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    Posted July 8, 2014 by
    ATLdotmom
    Location
    Atlanta, Georgia
    Assignment
    Assignment
    This iReport is part of an assignment:
    Raising a special needs child

    Why a Life Touched by Tourette Syndrome Is a Lot Like an Episode of The Walking Dead

     

    We got drawn in to the Walking Dead phenomenon late...my husband and I. We are not huge TV watchers, so it took us a year or so of hearing various co-workers and friends expound on how great the show was for us to finally buy the DVD and fall prey (pun intended) to the highly addictive show.
    There are times watching The Walking Dead that I try to imagine what I would do if that were actually happening to me...if I were trapped in a nightmare that I could never wake from and that seemingly may never end. Why even go on, I think, there is no hope that it is ever going to change. These people are never going to get a break, they are never going to have a moment's rest when they are not plagued by these walkers, either physically, being attacked on a daily basis, or mentally, planning for the next attack. They wake each morning to the reality that they are facing yet another day of hardship, another day with no relief in sight. And all their struggles, all their spears and knives through all the zombie heads, all the effort they put into just living each day, may be for naught, because it may never get better. And that awareness must be in the back of their minds all the time.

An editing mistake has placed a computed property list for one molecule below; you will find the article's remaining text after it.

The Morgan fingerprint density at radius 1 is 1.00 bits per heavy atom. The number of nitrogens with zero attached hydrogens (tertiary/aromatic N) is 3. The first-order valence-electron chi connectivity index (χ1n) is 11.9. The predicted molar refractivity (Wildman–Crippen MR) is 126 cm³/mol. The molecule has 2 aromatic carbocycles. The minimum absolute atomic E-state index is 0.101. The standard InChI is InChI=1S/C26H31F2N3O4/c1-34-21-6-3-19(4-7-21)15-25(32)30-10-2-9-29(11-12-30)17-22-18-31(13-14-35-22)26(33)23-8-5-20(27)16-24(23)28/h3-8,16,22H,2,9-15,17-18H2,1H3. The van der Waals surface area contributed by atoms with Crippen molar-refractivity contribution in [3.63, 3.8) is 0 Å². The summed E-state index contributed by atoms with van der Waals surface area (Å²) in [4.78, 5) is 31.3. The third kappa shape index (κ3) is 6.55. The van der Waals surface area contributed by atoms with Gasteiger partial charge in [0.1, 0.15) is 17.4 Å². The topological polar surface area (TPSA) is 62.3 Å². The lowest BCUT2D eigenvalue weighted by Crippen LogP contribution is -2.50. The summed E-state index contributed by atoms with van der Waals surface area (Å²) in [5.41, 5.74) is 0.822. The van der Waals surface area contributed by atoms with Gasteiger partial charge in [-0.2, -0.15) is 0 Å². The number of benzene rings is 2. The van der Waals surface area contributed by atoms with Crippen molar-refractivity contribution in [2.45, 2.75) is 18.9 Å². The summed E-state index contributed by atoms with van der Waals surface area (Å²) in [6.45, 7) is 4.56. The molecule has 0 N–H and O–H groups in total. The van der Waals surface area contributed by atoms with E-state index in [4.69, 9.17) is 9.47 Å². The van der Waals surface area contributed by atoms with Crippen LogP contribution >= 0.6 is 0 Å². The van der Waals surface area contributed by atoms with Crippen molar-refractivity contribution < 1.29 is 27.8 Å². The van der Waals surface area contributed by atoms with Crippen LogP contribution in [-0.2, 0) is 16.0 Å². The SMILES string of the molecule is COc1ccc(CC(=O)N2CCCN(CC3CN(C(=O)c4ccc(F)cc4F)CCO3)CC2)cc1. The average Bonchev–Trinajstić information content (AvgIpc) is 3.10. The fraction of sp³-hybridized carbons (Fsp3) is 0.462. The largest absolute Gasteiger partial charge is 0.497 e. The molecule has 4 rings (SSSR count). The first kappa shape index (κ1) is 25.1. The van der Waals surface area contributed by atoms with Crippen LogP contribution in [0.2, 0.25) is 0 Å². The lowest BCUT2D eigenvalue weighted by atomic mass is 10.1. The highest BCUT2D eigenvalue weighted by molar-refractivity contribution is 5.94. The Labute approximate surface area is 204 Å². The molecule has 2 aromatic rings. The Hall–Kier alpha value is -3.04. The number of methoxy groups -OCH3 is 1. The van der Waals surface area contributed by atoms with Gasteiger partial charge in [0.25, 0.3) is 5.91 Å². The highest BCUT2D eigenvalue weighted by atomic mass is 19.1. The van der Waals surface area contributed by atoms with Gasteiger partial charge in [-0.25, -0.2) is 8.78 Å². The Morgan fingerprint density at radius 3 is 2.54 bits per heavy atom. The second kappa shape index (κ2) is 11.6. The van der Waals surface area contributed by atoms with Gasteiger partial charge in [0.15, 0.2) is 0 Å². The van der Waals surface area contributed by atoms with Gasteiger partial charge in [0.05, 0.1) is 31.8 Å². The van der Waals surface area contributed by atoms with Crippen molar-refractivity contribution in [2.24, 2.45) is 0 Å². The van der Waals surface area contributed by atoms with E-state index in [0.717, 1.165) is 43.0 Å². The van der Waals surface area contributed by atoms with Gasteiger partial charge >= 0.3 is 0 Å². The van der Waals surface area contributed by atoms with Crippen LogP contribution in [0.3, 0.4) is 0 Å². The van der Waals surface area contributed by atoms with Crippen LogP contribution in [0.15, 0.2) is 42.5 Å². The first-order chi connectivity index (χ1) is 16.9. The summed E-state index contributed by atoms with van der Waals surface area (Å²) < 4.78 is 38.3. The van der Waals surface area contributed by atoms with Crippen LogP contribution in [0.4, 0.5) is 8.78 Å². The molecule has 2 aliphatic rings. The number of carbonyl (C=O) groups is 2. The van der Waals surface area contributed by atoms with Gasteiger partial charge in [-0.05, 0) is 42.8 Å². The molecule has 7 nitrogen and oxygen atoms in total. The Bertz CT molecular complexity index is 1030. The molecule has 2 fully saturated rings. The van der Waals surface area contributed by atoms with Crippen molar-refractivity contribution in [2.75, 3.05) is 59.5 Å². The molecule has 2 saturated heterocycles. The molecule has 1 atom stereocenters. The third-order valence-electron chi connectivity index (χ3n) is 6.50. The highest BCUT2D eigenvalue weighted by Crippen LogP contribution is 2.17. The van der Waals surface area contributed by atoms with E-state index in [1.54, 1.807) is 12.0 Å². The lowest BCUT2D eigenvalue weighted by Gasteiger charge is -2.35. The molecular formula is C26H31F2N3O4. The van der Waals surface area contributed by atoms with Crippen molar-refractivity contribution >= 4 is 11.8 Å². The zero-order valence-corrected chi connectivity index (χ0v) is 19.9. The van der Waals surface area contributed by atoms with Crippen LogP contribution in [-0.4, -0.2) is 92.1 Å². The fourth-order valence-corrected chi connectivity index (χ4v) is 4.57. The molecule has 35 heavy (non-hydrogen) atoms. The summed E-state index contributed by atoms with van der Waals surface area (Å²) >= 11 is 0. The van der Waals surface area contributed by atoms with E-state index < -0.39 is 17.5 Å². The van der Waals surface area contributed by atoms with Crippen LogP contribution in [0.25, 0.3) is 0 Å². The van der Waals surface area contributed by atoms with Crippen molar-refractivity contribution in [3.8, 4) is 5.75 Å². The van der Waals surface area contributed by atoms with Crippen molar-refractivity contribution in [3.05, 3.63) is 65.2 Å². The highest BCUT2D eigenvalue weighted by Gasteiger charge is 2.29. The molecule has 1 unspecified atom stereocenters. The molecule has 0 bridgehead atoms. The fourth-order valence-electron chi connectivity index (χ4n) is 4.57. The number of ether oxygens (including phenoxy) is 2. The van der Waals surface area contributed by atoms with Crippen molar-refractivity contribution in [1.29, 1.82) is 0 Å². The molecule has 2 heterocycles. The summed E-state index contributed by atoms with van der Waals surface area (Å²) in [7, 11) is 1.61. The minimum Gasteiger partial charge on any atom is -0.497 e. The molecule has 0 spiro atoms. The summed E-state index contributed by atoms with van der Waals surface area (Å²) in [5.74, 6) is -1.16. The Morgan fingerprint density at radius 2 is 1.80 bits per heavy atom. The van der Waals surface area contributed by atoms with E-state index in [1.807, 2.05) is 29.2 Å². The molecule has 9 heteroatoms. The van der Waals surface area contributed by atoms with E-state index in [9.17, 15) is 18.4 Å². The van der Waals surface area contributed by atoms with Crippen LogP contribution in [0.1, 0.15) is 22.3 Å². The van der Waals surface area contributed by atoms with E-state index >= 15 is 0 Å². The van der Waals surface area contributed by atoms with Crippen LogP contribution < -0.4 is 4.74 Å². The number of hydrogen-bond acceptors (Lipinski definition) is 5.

And in thinking on this, I realized that although I am not faced with fleshy, rotting dead people trying to eat my intestines, I often feel the way I would imagine Rick and Maggie and Michone feel each day. I wake up and before my feet touch the floor, I hear a loud tic from my son upstairs and a rush of despair fills me. My son, who is thirteen, has severe Tourette Syndrome. Tourette Syndrome or TS is a neurological disorder that is characterized by involuntary tics, motor and vocal. Many people have tics, but to be characterized as Tourette Syndrome, there must be both motor and vocal and they must have been present for more than a year. My son's started at age 6, and while they have waxed and waned over the years as is characteristic of the disorder, if they are not completely in your face, they are lurking in the background threatening to burst into the open at any moment. It is estimated by the CDC that 1 in approximately 360 children ages 6 through 17 have some form of TS. A very small portion of those children, around 10%, exhibit coprolalia, the most publicized type of tics of Tourette Syndrome. Coprolalia is the utterance of socially objectionable or taboo words or as it is commonly called, the "cursing tic." My son is one of the 1 in 360 and one of the 10%.